Melon de Bourgogne
Made famous in Muscadet, a gently rolling, Atlantic-dominated countryside ...
Made famous in Muscadet, a gently rolling, Atlantic-dominated countryside on the eastern edge of the Loire, Melon de Bourgogne is actually the most planted grape variety in the Loire Valley. But the best of it comes from Muscadet Sèvre et Maine, a subzone west of the city of Nantes, which is part of the larger Pays Nantais.
The name might suggest this grape is from Burgundy—and indeed its origins are Burgundian. But while history shows it is the progeny of Pinot and Gouais blanc, it was continuously outlawed from Burgundy, just like Gamay, at various times during the 16th and 17th centuries.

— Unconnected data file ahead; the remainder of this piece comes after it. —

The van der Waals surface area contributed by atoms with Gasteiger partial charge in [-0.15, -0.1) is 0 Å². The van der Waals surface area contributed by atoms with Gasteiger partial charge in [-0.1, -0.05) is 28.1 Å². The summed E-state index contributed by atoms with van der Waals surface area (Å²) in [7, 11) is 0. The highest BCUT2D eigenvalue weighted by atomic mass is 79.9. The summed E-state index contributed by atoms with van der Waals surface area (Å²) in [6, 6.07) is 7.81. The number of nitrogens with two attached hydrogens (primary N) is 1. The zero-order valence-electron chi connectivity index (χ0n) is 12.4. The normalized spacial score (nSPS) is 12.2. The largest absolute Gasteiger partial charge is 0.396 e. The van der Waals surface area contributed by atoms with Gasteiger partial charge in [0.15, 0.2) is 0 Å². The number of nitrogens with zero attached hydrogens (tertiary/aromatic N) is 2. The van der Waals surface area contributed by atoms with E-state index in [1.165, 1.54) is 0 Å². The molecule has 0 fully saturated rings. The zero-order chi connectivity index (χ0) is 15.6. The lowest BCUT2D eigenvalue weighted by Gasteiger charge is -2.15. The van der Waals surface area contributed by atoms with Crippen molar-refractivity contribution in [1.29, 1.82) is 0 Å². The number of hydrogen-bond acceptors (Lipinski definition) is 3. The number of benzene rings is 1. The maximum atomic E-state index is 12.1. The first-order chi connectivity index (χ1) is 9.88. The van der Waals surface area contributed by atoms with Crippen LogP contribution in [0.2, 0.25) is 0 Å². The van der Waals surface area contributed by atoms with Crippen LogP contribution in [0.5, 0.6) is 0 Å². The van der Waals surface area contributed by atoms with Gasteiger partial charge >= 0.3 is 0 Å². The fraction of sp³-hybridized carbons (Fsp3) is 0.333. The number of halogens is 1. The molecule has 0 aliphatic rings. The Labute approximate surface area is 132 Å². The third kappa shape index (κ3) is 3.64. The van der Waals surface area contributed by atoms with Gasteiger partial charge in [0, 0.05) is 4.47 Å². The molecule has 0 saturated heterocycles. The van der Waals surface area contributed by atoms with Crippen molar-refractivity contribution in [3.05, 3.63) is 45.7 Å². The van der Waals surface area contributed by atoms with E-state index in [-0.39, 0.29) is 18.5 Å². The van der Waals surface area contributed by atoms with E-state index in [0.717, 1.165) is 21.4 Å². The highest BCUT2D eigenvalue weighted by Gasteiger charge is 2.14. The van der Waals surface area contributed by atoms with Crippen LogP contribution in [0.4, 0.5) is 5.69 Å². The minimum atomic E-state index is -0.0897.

In the Glass
Muscadet wine is full of fresh acidity and has smoky and saline aromas with some floral character; flavors are of green pear, lemon and honeysuckle. Since the mid 1980s, winemakers have been successfully experimenting with various winemaking techniques including barrel fermentation, lees stirring and pre-fermentation skin contact to make a more complex wine.
Try Muscadet with any light and flaky fish, oysters, roasted chicken, root vegetables and fondue.
The wine itself is called Muscadet, and while suggestive of “muscat,” the wine is not related to any Muscat variety.
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Chateau de L'Hyverniere Muscadet Sevre et Maine 2008Melon de Bourgogne from Loire, France
Domaine de la Coche Muscadet Cotes de Grandlieu Sur Lie La Salle aux Fees 2008Melon de Bourgogne from Pays Nantais, Loire, France